I got Rick Kerns booked for the episode after Adam Cayton-Holland's.
He'll be a really good guest. There's so much mystery surrounding joke-writing. It can be a big earner, but nobody talks about it.
Exactly. And I told him that I want to focus on that. That's how I look at it. I book you for a reason. Like when I had Jake Browne on, I told him "just talk about promoting, man."
He's one of the best promoters in the scene.
I book you for what you're respected for. I'm not saying he isn't funny, but he's good as hell at promoting, so that's why I got him.
Well, honestly, what's your average open mic-er going to be able to teach anybody?
Yeah, and that's what infuriates me sometimes. So many people hit me up to be on Talkin' Shop, and I don't know what to say except, "You're new! No one cares! No one's gonna learn anything from an open mic-er, man!" Were you alluding to the comic's choice with that question?
Well, like I always say, Talkin' Shop is one of the most selfish things I've ever produced. So to prevent it from being a total dictatorship, I do comic's choice. Because I want the new comics listening. If I had my way, everybody who's been doing comedy for less than three years would be at every Talkin' Shop. You know what I mean?
There's so many people with so much to learn.
I try to book people who I can learn from. Somebody who's been doing comedy for a month isn't thinking about sitcoms, or how they can get an agent.
Nor should they be.
They're just trying to learn how to be funny. The purpose of the comic's choice is twofol: I'm giving my target audience what they want and also I'm showing love to guys I really should have been giving love to, but I'm not necessarily going to learn anything from them. So if ten comics request you, I'll put you on.
Who was the first comic's choice?
The first one so far still has the most votes. And it's funny; he still gets votes because people don't realize he already did it. It was Aaron Urist. He's only been doing it four or five years, but man, he's one of those prodigies. And I get it. He comes up with stuff off the top of his head really quickly, and it's fucking funny.
It's pretty unprecedented to get on the list at Comedy Works so quickly, but I doubt he could explain how to get bumped up to any non-Urist-based comics.
As soon as people started recommending him, I was like, "Hell yeah, that's a good choice," but I didn't just want to drop the hammer of approval on him myself because I can't really learn anything from him other than "be really funny." And I know how to do that already.
So, Mutiny was the venue pretty much right away, right?
Immediately. That's where I wanted it from the get-go.
How did you approach Jim Norris, and what do you think of his role in the comedy community?
Jim's the man. He's the King of South Broadway. I dare anybody to say otherwise. He knows everyone and he knows how business works, but he's super-nice. And he's always ready to say, "Hell, yeah, let's try it." I had talked to him a bunch of times during the mic at Mutiny, when he was tending the coffee bar, barista-ing or whatever. I remember that I used to complain about comics to him because I didn't want to do it with other comics. In my mind, I was too new here to complain about comics to other comics.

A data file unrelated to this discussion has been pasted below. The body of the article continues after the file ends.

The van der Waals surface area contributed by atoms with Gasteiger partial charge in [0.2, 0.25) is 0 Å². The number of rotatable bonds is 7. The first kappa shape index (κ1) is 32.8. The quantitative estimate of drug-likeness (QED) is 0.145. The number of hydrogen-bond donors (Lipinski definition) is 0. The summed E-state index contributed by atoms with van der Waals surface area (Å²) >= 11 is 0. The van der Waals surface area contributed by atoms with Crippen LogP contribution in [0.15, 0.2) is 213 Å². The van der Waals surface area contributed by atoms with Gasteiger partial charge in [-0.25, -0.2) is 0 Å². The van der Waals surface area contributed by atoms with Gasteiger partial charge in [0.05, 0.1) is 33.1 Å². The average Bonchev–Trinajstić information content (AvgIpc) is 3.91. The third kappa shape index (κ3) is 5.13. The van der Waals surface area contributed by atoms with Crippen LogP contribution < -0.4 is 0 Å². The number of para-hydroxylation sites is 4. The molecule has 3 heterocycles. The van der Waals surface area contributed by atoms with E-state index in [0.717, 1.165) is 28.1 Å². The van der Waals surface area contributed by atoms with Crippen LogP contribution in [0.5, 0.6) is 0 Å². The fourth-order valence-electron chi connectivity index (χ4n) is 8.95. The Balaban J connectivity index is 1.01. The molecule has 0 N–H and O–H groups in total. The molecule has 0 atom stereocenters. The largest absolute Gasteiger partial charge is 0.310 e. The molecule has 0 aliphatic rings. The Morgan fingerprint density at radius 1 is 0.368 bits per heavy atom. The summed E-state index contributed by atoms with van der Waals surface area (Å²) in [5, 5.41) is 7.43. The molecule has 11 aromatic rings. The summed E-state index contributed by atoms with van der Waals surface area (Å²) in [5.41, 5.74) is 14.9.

That's literally one of my favorite pastimes, though!
Well, yeah, now I feel more comfortable complaining to anybody, but I used to just complain to Jim. One time, I was outside with Jim, smoking a joint or something, and a new comic had asked me about something and I just gave him straight-up advice. Then Jim was like, "Dude, you should do that as a show," and I told him that I'd been working with Sexpot on Talkin' Shop and I asked if it would be cool to do it at Mutiny. That's how it went, basically.
Mutiny has a very open-door policy and I respect that. They let that weird doomsday guy hang out in there all the time!
Now we've got Cool Shit happening at Mutiny right after us, so lately there's been an influx of people right during the Q&A. I'm still waiting for the benefit, but at least they're there, that's all I care about. The people who listen at home, it infuriates me. The same people who tell me that they just listen at home are the same ones who I can look at and say, "You didn't have anything else better to do. You don't work at night, and I know you didn't have show! It's free! You should've been here!"
Want to throw in a quick plug for Amuse Booze?
Hell, yeah. It's December 21, there's a ten-dollar cover (half-off for comics). You get a free drink with your entry fee. On the show we've got Aaron Urist, BrianHocker, Adam Cayton-Holland and Josh Blue. For anybody who doesn't know, Amuse Booze is a bar-tending competition with a comedy show wrapped around it, and I run it with Meghan DePonceau — can't leave her out, she's my rock.
If you like this story, consider signing up for our email newsletters.
SHOW ME HOW
You have successfully signed up for your selected newsletter(s) - please keep an eye on your mailbox, we're movin' in!
Anything else you want to mention before we wrap up?
One thing I want people to know is that I have a lot of guests who are on deck. Wende Curtis, the owner of Comedy Works, is on deck. Sean Patton, Matt Braunger and Kurt Braunholer are on deck. I still haven't finished talking to the Grawlix yet. Comics in L.A. and San Francisco are starting to pay attention to me, I'm starting to get a little bit of clout in New York. That means I can maybe get all these guys to come be on Talkin' Shop. Josh Blue's in the pipeline. What's coming up is ridiculous, but I'm not satisfied. I'm still shooting for the moon. I'm gonna get Chappelle to be a guest, I can feel it.
Anthony Crawford and Adam Cayton-Holland set up shop at Mutiny Information Cafe at 7 p.m. Thursday, December 17; admission is free. The podcast premieres Friday on the Sexpot archive. And be sure to check out Crawford's other brainchild, Amuse Booze, at El Charrito at 8 p.m. Monday, December 21.